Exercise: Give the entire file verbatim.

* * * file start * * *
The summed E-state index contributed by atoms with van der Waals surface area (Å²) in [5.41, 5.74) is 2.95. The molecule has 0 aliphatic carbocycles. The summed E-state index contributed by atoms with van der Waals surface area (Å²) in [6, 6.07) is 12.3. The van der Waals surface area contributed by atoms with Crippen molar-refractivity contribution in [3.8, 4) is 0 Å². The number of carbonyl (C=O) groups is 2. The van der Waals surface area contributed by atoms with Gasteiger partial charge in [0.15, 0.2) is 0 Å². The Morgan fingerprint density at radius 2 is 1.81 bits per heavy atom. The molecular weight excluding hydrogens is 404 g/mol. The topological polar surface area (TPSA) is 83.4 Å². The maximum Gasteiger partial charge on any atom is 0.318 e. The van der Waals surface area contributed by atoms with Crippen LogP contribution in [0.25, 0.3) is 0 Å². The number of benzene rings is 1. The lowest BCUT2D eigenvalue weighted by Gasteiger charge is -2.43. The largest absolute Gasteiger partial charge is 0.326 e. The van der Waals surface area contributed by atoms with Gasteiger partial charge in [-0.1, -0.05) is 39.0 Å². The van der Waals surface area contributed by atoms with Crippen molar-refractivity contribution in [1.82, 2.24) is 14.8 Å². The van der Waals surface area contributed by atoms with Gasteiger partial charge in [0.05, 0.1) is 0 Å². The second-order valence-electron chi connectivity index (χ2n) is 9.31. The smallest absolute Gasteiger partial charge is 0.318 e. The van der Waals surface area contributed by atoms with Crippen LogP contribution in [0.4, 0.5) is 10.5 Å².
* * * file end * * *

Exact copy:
The summed E-state index contributed by atoms with van der Waals surface area (Å²) in [5.41, 5.74) is 2.95. The molecule has 0 aliphatic carbocycles. The summed E-state index contributed by atoms with van der Waals surface area (Å²) in [6, 6.07) is 12.3. The van der Waals surface area contributed by atoms with Crippen molar-refractivity contribution in [3.8, 4) is 0 Å². The number of carbonyl (C=O) groups is 2. The van der Waals surface area contributed by atoms with Gasteiger partial charge in [0.15, 0.2) is 0 Å². The Morgan fingerprint density at radius 2 is 1.81 bits per heavy atom. The molecular weight excluding hydrogens is 404 g/mol. The topological polar surface area (TPSA) is 83.4 Å². The maximum Gasteiger partial charge on any atom is 0.318 e. The van der Waals surface area contributed by atoms with Crippen LogP contribution in [0.25, 0.3) is 0 Å². The number of benzene rings is 1. The lowest BCUT2D eigenvalue weighted by Gasteiger charge is -2.43. The largest absolute Gasteiger partial charge is 0.326 e. The van der Waals surface area contributed by atoms with Gasteiger partial charge in [-0.1, -0.05) is 39.0 Å². The van der Waals surface area contributed by atoms with Crippen molar-refractivity contribution in [1.82, 2.24) is 14.8 Å². The van der Waals surface area contributed by atoms with Gasteiger partial charge in [0.05, 0.1) is 0 Å². The second-order valence-electron chi connectivity index (χ2n) is 9.31. The smallest absolute Gasteiger partial charge is 0.318 e. The van der Waals surface area contributed by atoms with Crippen LogP contribution in [0.4, 0.5) is 10.5 Å².